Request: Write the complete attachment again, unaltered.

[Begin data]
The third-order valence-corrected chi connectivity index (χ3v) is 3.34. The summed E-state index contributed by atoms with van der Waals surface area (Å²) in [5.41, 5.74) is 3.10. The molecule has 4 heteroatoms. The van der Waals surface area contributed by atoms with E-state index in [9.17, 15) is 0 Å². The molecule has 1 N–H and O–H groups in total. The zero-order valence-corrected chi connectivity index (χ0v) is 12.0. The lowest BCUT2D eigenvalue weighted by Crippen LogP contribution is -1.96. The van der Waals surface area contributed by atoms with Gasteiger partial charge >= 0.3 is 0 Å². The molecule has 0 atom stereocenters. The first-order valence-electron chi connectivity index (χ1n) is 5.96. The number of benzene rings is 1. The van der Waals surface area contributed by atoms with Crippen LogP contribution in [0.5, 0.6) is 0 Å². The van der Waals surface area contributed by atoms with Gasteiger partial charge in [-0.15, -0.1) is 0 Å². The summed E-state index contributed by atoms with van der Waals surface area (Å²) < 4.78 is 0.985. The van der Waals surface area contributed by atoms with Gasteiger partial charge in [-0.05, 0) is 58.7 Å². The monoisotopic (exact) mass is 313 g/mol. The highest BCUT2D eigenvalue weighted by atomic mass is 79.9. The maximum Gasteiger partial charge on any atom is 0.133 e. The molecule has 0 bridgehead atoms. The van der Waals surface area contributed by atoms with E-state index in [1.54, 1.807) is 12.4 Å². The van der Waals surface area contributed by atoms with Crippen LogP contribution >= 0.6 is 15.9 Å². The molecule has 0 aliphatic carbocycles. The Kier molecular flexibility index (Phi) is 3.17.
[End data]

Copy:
The third-order valence-corrected chi connectivity index (χ3v) is 3.34. The summed E-state index contributed by atoms with van der Waals surface area (Å²) in [5.41, 5.74) is 3.10. The molecule has 4 heteroatoms. The van der Waals surface area contributed by atoms with E-state index in [9.17, 15) is 0 Å². The molecule has 1 N–H and O–H groups in total. The zero-order valence-corrected chi connectivity index (χ0v) is 12.0. The lowest BCUT2D eigenvalue weighted by Crippen LogP contribution is -1.96. The van der Waals surface area contributed by atoms with Gasteiger partial charge >= 0.3 is 0 Å². The molecule has 0 atom stereocenters. The first-order valence-electron chi connectivity index (χ1n) is 5.96. The number of benzene rings is 1. The van der Waals surface area contributed by atoms with Crippen LogP contribution in [0.5, 0.6) is 0 Å². The van der Waals surface area contributed by atoms with Gasteiger partial charge in [-0.15, -0.1) is 0 Å². The summed E-state index contributed by atoms with van der Waals surface area (Å²) < 4.78 is 0.985. The van der Waals surface area contributed by atoms with Gasteiger partial charge in [-0.05, 0) is 58.7 Å². The monoisotopic (exact) mass is 313 g/mol. The highest BCUT2D eigenvalue weighted by atomic mass is 79.9. The maximum Gasteiger partial charge on any atom is 0.133 e. The molecule has 0 bridgehead atoms. The van der Waals surface area contributed by atoms with E-state index in [1.54, 1.807) is 12.4 Å². The van der Waals surface area contributed by atoms with Crippen LogP contribution >= 0.6 is 15.9 Å². The molecule has 0 aliphatic carbocycles. The Kier molecular flexibility index (Phi) is 3.17.